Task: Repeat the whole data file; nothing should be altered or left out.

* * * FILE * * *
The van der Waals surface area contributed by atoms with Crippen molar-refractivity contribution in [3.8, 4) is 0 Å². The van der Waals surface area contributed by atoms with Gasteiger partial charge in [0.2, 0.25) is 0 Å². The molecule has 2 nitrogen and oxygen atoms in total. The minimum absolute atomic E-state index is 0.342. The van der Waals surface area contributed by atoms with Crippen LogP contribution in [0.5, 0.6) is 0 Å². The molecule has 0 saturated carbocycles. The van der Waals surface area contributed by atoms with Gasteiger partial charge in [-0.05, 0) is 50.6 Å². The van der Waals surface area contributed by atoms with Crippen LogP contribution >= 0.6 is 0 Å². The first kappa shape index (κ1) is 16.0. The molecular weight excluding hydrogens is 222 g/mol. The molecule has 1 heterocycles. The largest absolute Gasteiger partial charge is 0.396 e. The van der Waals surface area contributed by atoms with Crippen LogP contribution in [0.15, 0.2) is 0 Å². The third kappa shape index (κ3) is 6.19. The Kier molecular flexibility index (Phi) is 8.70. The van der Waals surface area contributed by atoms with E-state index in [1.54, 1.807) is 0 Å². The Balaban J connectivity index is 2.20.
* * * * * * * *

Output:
The van der Waals surface area contributed by atoms with Crippen molar-refractivity contribution in [3.8, 4) is 0 Å². The van der Waals surface area contributed by atoms with Gasteiger partial charge in [0.2, 0.25) is 0 Å². The molecule has 2 nitrogen and oxygen atoms in total. The minimum absolute atomic E-state index is 0.342. The van der Waals surface area contributed by atoms with Crippen LogP contribution in [0.5, 0.6) is 0 Å². The molecule has 0 saturated carbocycles. The van der Waals surface area contributed by atoms with Gasteiger partial charge in [-0.05, 0) is 50.6 Å². The van der Waals surface area contributed by atoms with Crippen LogP contribution >= 0.6 is 0 Å². The first kappa shape index (κ1) is 16.0. The molecular weight excluding hydrogens is 222 g/mol. The molecule has 1 heterocycles. The largest absolute Gasteiger partial charge is 0.396 e. The van der Waals surface area contributed by atoms with Crippen LogP contribution in [0.15, 0.2) is 0 Å². The third kappa shape index (κ3) is 6.19. The Kier molecular flexibility index (Phi) is 8.70. The van der Waals surface area contributed by atoms with E-state index in [1.54, 1.807) is 0 Å². The Balaban J connectivity index is 2.20.